The second part was about Ravenswood but if I can (inaudible) up, what’s going on as we recall (inaudible) have their smelter build and weighted six to 12 months for the power that will get built and arrive?

Michael Bless

Yeah.

Unidentified Analyst

But you’re doing has been very meticulous do not have the same thing happen to you, so no other problems around year end with financing or anything like that?

Michael Bless

No, John, its Mike, John, thanks, that’s a good comment, I mean we’ve said we want to be very careful here that I think we’ve said in the past if there is no good to have as smelter ready to go with the power isn’t there.

And so as Logan has continually said here as important as getting the pricing finalized is getting the delivery commitments of these two power providers finalize. Because we said before, some of the power for Phase I, Phase I of our smelter, the first 90,000 tons, so that’s our nomenclature there, isn’t yet in the ground. It’s there, but the final work has to be done, the pipes have to be sunk, the transmission has to be – the turbine has to be connected, the transmission lines have to be – to be built.

The financing as we’ve said as Shelly told you since, boy, almost this time last year couple of months later since let’s say November of 2010 has been completed. We’ve got and agreed to sign, I think it ran to almost five dozen page, term sheet and now have a several hundred page, common terms agreement that’s ready to go and so that project financing as Logan gave us that’s to go ahead could be finalized within say a month or two.

Unidentified Analyst

Which all of that?

Michael Bless

The debt as we told you before the debt financing, we see, let me say we take a step back and (inaudible) told you before, so the debt – the senior debt financing was on the order of $200 million, so that’s the project financing to which I just described – to which I just referred non-recourse and then underneath that would be a layer of – of obviously also non-recourse junior financing mezzanine I want everyone to call it, up to another $100 million or so.

So that’s $300 million. As we’ve said, the cost to complete Phase I it’s about another $500 million that includes for skills working capital and such some of which can be borrowed anywhere and so that’s kind of the that’s where we’re today versus the cost complete Phase I.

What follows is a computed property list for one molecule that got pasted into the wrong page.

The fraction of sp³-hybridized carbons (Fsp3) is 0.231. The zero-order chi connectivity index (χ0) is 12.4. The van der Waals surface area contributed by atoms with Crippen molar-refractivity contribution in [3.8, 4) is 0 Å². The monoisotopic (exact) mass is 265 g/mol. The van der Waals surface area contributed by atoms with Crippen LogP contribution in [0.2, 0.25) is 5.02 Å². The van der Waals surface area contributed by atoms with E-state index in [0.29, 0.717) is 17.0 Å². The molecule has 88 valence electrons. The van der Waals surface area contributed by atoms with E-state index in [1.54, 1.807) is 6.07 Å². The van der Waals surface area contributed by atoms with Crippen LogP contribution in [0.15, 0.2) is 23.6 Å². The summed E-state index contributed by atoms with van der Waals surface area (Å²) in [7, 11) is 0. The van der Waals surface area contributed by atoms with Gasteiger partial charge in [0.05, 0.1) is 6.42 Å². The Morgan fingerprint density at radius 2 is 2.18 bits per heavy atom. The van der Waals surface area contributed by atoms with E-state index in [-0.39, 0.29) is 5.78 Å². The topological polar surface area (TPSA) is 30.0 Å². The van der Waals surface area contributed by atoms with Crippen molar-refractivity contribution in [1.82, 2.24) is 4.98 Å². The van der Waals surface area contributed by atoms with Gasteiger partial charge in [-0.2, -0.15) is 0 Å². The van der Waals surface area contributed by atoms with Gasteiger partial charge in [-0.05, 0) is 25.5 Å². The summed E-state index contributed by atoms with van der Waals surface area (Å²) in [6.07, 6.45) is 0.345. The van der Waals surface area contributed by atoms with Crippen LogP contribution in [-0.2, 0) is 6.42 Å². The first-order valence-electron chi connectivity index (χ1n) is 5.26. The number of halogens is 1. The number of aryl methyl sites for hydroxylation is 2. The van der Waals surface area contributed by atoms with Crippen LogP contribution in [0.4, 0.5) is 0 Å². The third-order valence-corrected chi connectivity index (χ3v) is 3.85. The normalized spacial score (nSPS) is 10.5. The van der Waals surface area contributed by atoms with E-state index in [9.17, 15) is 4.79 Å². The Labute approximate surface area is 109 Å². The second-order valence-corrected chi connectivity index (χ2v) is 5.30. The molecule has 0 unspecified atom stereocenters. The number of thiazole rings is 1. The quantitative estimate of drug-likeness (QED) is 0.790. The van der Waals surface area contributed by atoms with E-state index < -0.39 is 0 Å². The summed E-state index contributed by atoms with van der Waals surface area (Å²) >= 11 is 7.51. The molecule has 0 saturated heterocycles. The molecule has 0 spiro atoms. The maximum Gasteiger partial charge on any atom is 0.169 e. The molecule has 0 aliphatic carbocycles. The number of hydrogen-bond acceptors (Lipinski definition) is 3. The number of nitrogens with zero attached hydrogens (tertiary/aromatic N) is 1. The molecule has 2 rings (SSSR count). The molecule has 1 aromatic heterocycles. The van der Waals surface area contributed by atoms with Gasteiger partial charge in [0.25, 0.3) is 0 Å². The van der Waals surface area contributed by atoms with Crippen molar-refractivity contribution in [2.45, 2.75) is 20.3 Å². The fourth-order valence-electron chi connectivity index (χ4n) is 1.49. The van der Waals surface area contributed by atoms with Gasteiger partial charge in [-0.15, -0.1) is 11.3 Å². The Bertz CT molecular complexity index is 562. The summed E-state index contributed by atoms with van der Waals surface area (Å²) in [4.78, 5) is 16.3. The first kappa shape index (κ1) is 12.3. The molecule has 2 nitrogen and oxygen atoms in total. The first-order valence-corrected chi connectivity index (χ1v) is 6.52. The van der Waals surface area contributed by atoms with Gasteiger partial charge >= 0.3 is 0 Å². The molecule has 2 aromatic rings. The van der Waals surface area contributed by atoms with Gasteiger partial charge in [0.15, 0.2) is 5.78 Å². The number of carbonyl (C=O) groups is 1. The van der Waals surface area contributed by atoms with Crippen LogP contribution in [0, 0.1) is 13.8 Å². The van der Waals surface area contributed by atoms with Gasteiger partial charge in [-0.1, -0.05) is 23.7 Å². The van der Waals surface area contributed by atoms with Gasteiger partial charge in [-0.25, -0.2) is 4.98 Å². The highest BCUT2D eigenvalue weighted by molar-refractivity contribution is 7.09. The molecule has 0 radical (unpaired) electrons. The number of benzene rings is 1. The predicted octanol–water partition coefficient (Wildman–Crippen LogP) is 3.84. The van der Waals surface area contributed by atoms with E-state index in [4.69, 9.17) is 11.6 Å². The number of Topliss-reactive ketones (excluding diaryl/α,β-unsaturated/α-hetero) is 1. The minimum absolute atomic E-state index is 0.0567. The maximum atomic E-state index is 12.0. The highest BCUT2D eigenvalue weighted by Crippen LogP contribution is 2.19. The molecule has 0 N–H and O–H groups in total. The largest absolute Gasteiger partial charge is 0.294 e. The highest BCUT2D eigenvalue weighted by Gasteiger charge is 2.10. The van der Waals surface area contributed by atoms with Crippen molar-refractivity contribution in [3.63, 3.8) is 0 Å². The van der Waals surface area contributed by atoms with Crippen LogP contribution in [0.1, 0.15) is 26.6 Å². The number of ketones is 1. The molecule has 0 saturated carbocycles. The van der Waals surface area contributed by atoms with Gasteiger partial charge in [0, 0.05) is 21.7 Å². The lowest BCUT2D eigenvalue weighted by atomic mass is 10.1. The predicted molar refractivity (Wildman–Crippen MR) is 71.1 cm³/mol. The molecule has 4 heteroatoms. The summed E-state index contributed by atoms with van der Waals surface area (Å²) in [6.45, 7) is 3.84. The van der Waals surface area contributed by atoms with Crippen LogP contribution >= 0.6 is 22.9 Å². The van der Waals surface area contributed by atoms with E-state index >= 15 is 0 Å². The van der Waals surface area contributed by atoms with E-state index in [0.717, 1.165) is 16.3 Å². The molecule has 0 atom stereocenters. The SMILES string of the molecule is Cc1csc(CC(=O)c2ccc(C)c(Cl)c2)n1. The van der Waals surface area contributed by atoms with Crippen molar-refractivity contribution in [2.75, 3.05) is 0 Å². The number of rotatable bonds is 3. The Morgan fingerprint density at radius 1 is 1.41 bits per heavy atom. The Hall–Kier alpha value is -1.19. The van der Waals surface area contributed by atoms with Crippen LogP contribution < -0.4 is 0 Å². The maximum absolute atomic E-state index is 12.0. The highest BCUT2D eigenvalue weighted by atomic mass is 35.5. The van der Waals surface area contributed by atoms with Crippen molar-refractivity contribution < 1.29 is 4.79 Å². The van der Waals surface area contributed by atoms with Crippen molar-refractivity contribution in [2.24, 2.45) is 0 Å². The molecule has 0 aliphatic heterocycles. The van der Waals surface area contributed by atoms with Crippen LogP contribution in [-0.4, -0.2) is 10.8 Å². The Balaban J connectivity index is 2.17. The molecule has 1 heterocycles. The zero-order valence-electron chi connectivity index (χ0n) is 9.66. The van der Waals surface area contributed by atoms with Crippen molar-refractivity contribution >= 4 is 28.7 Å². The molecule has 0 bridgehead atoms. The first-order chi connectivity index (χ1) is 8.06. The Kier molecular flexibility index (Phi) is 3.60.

Unidentified Analyst

And more longer this takes, the more cash you build up in self-finance anyone?

Michael Bless

That’s true, no doubt about it.

Shelly Harrison

You’re correct in an observation. I think the other part was on Ravenswood.

Unidentified Analyst

Right.

Michael Bless

Obviously we continued on to look at Ravenswood. I think the single condition that we need to having prices obviously a suitable comparative power contract and we continue to have discussions around that, obviously enabling labor contract and obviously then some view across those markets will look for a period of two to five years. I think actually, we really want to say on grievance at this point.

Unidentified Analyst

Thank you very much.

Michael Bless

Thanks John.

Shelly Harrison

Thanks John. I appreciate these questions.

Unidentified Analyst

Thank you.

Operator

And our next question comes from the line of Richard Garchitorena representing Credit Suisse. Please go ahead.

Richard Garchitorena – Credit Suisse

Thanks and good afternoon.

Michael Bless

Hi, Rich.

Richard Garchitorena – Credit Suisse

A lot of my questions have been answered, but just I want you to touch on alumina cost, you said you mentioned that stock prices are of course they’re coming down and what’s your view on that going forward versus a year into 2012?

Michael Bless

I think what we’re trying to do just talk a bit about what we see in the market rather than give you a view of what pricing maybe, but it seems to us that there is a fairly balanced supply of alumina for the demand at this point in time. And it seems to us from what we hear and see is that alumina that was testing to go into China is now staying out of China is one way of describing it.